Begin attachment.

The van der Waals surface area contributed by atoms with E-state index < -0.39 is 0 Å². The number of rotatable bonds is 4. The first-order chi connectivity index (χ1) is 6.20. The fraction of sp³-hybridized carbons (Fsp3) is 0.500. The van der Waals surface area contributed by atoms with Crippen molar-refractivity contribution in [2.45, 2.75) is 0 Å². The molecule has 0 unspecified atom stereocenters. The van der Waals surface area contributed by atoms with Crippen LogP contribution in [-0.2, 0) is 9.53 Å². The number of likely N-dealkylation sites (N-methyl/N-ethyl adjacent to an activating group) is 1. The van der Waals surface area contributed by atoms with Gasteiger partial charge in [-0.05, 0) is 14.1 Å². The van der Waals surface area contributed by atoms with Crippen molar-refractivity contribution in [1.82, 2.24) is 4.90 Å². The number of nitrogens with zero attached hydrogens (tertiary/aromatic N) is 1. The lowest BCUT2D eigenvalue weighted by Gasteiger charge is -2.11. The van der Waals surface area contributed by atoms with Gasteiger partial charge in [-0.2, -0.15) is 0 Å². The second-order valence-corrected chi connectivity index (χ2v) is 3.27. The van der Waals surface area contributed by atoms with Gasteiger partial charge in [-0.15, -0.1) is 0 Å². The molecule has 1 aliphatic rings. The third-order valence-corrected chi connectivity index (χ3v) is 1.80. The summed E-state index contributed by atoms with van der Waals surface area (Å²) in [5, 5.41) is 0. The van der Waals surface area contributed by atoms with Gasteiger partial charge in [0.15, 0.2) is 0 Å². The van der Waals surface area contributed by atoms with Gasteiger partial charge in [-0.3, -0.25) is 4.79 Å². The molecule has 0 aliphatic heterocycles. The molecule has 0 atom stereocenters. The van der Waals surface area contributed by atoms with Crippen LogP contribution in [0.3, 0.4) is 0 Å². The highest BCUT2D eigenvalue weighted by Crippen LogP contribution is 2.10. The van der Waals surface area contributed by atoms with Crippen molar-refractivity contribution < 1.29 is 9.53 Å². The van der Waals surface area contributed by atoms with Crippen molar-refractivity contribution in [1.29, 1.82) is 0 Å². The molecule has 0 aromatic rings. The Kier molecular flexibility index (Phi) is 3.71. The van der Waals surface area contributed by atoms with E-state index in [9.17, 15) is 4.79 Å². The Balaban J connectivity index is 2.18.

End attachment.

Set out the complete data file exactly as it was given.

The van der Waals surface area contributed by atoms with E-state index < -0.39 is 0 Å². The number of rotatable bonds is 4. The first-order chi connectivity index (χ1) is 6.20. The fraction of sp³-hybridized carbons (Fsp3) is 0.500. The van der Waals surface area contributed by atoms with Crippen molar-refractivity contribution in [2.45, 2.75) is 0 Å². The molecule has 0 unspecified atom stereocenters. The van der Waals surface area contributed by atoms with Crippen LogP contribution in [-0.2, 0) is 9.53 Å². The number of likely N-dealkylation sites (N-methyl/N-ethyl adjacent to an activating group) is 1. The van der Waals surface area contributed by atoms with Gasteiger partial charge in [-0.05, 0) is 14.1 Å². The van der Waals surface area contributed by atoms with Crippen molar-refractivity contribution in [1.82, 2.24) is 4.90 Å². The number of nitrogens with zero attached hydrogens (tertiary/aromatic N) is 1. The lowest BCUT2D eigenvalue weighted by Gasteiger charge is -2.11. The van der Waals surface area contributed by atoms with Gasteiger partial charge in [-0.2, -0.15) is 0 Å². The second-order valence-corrected chi connectivity index (χ2v) is 3.27. The van der Waals surface area contributed by atoms with Gasteiger partial charge in [-0.15, -0.1) is 0 Å². The molecule has 1 aliphatic rings. The third-order valence-corrected chi connectivity index (χ3v) is 1.80. The summed E-state index contributed by atoms with van der Waals surface area (Å²) in [5, 5.41) is 0. The van der Waals surface area contributed by atoms with Gasteiger partial charge in [0.15, 0.2) is 0 Å². The van der Waals surface area contributed by atoms with Gasteiger partial charge in [-0.3, -0.25) is 4.79 Å². The molecule has 0 aliphatic heterocycles. The molecule has 0 atom stereocenters. The van der Waals surface area contributed by atoms with Crippen LogP contribution in [0.3, 0.4) is 0 Å². The highest BCUT2D eigenvalue weighted by Crippen LogP contribution is 2.10. The van der Waals surface area contributed by atoms with Crippen molar-refractivity contribution < 1.29 is 9.53 Å². The van der Waals surface area contributed by atoms with Crippen molar-refractivity contribution in [1.29, 1.82) is 0 Å². The molecule has 0 aromatic rings. The Kier molecular flexibility index (Phi) is 3.71. The van der Waals surface area contributed by atoms with E-state index in [9.17, 15) is 4.79 Å². The Balaban J connectivity index is 2.18.